2. 22 points
    So I need to keep this a bit vague, but interesting story. I had a pt recently with a significant traumatic injury who was not appropriate to keep at my rural , critical access hospital. I called one of the regional trauma ctrs(on a recorded line) and got a physician on the phone who is well known for not liking PAs. I presented a straightforward case about wanting to transfer the pt to a higher level of care for surgical evaluation and possible intervention. The physician started giving me the third degree and telling me how this was an inappropriate transfer because "most people with this injury don't require operative intervention". I pointed out that I was in a very small ED with minimal resources for trauma more than an hour away from a facility with a trauma surgeon. the physician told me to "talk to my IR department" to which I responded that we don't have one. I told the doc 5 or 6 times: the staff here is me, a handful of nurses, an xray tech, a lab tech, and an on-call fp physician who would never consider admitting a pt for observation of this particular injury. the doc then said" well let me talk to the ED physician then because you are just the PA". repeat of prior conversation. I had to resort to mentioning I knew the chief of trauma at the facility in question and they had asked me to send this type of pt to them before. after a 10 min conversation that should have lasted 2, the doc accepted the transfer. after they got off the recorded line, the transfer coordinator still on the line started apologizing. the next day I got a call from the chief medical officer of that hospital, who said he had reviewed the recording, apologized and assured me I would not have to deal with that behavior again. EM PA 1, Asshat surgeon zero. about time. behavior like this surgeon's used to be standard practice. this surgeon hit every benchmark for being the stereotypical surgeon during our call. they were belittling, condescending, and dismissive of my request, mostly because I was a PA. glad someone finally decided that this was not acceptable behavior. I did not need help making the decision to transfer. this was not a request for consult. I know my resources and knew this pt could quickly exceed them. I think this is probably the first time in 31 years that I have ever gotten an apology about this kind of behavior. maybe things are looking up.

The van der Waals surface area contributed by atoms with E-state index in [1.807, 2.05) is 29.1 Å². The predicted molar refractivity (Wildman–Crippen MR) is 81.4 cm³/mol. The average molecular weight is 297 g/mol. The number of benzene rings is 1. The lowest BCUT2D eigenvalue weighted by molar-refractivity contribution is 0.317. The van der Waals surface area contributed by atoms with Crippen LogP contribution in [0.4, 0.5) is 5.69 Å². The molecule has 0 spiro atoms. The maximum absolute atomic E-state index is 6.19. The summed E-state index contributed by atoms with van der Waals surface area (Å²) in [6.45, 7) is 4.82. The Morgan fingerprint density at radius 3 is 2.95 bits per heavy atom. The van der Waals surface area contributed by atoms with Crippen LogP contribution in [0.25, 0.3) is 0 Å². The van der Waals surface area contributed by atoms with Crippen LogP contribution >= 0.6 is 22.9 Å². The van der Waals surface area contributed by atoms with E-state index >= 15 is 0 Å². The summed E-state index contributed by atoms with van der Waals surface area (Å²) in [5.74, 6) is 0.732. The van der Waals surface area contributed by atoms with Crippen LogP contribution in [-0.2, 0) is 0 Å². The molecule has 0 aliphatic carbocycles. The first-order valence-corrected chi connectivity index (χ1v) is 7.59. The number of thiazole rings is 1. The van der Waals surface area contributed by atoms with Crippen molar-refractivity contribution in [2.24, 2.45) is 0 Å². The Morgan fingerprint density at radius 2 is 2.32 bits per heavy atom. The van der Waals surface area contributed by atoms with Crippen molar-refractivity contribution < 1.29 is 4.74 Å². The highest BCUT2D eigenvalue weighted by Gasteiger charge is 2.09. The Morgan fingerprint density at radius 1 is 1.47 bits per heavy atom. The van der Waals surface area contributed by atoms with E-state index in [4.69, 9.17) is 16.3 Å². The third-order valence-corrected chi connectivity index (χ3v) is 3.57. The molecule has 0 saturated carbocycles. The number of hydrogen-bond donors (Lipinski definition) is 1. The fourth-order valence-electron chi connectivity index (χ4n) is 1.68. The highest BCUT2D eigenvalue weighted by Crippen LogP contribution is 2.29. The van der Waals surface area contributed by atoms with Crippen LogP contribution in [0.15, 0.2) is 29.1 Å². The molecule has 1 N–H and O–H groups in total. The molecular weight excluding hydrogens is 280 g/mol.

3. 21 points